The average home price paid by first-time buyers has risen by R37,000 in the past 12 months, while the average home loan instalment has increased by almost R700 a month (R8,400 a year) as a result of three interest rate increases (from 9.5% to 10.5% per annum).
This is according to bond originator BetterLife Home Loans which represents 25% of South Africa’s mortgage origination business.
“This represents a clear decline in affordability for first-time buyers,” said Shaun Rademeyer, CEO of BetterLife Home Loans. “We believe potential first-time buyers should make a decision about buying property as soon as possible, because it is going to become increasingly difficult for them to become homeowners in the next 12 to 18 months, even if there are no further interest rate increases.
“Our latest statistics show that while the average first-time buyer home price has risen by 5.7% in the past 12 months, the average deposit paid by such buyers – as a percentage of the purchase price – has risen from 11.1% to 12.3%, taking the actual rand amount of the average deposit in this sector from R79,000 to R92,000.”
The average first-time buyer who pays a deposit now requires a household after-tax income of at least R22,000 a month to qualify, which is almost 13% more than was needed a year ago.
FNB’s household and property sector strategist, John Loos, however, reported that wage increases were likely to be “contained” this year due to predicted 1% economic growth for 2017.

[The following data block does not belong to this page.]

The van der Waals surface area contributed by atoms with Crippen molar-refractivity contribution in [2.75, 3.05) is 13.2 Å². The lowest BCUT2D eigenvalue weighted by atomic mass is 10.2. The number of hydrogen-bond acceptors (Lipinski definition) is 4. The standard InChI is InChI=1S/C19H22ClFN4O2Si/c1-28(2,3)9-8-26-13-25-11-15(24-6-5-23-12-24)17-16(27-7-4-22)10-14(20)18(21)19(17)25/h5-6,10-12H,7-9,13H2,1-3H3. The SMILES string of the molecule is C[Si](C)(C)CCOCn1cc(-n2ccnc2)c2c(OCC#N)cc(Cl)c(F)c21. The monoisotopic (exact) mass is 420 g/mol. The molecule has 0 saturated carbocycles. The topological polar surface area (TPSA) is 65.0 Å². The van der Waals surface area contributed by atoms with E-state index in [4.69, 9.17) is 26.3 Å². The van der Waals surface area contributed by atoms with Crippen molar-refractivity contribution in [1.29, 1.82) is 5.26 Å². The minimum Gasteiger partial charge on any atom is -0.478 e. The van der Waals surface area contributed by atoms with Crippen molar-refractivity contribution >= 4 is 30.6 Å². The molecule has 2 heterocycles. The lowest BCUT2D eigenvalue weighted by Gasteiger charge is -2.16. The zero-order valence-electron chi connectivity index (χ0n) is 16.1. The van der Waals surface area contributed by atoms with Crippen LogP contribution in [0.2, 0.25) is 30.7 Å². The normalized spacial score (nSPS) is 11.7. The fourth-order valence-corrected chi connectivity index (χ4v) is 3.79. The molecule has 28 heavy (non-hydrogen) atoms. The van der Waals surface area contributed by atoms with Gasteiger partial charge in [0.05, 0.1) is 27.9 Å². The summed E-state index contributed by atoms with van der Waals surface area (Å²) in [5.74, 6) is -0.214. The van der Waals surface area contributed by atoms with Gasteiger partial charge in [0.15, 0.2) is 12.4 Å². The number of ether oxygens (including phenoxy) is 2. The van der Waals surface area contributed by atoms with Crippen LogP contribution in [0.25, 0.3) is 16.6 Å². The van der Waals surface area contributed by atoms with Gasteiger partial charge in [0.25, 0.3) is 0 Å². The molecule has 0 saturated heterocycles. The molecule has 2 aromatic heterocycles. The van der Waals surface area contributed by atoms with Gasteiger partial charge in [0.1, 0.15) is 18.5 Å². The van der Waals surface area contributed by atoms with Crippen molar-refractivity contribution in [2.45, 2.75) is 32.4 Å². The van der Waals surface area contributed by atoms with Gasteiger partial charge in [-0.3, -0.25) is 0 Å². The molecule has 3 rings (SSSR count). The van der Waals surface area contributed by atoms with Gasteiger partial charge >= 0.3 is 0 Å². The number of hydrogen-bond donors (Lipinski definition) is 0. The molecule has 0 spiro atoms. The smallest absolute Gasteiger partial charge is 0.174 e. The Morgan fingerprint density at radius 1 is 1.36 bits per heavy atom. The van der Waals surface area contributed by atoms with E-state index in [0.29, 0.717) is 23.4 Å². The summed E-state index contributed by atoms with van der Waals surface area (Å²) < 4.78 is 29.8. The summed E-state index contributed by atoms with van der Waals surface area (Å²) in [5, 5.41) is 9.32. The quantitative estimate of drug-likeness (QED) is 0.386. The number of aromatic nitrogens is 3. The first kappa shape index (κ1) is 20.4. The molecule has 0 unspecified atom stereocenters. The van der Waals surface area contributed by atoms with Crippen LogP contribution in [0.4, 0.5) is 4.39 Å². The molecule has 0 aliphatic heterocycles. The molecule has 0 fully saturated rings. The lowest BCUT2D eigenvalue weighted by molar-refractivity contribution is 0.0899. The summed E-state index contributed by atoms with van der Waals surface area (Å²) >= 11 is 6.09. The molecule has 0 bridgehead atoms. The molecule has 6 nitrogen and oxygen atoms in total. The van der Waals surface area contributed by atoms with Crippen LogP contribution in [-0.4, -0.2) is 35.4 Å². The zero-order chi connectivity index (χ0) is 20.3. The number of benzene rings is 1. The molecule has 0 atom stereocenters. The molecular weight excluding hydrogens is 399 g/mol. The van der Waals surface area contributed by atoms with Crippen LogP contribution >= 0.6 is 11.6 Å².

“It seems like a significant constraint on the consumer to come,” said Loos, noting that the growth rate for real household disposable income for 2017 would translate into further negative growth. “The implications of negative per capita household disposable income growth can go beyond merely posing spending constraints for the household sector to further fuelling social tensions and political volatility. This can be significant in a year which will end with the ruling ANC’s elective conference. And while it is virtually impossible to predict political events that may unfold, the build up to the conference through the year will no doubt be watched closely by the investor community, and any major negative political events can influence investor confidence and the rand, posing risks to any economic forecast.”
South African consumers have been warned that they will be paying more tax in 2017, while banks are likely to apply even stricter credit granting criteria in the light of the rising unemployment numbers and the increased risk of default, said Rademeyer.
Loos concurred, saying a 1% real economic growth rate did not guarantee a 1% real disposable income growth rate.
“The weak economy of recent years has taken its toll on government tax revenue, and the Minister of Finance is looking for areas to boost revenues,” said Loos. “Personal income tax has been a popular source of additional revenue in recent years, with Treasury effectively raising personal tax rates through not fully adjusting tax brackets for inflation bracket creep. And so, whereas in 2004 when personal and wealth taxes on households were estimated at only 10.9% of household income, by 2015 this percentage had risen to 15% (from 14.4% in 2014); and we would expect further increase in the 2016 numbers and in 2017.”
Rademeyer added that BetterLife’s figures showed that while repeat buyers were still in the majority, the percentage of home loan applications submitted by first-time buyers had risen slightly in the past 12 months.
“Although due to the decline in affordability the percentage of home loans granted to such buyers has remained constant at around 35% of the total,” Rademeyer said.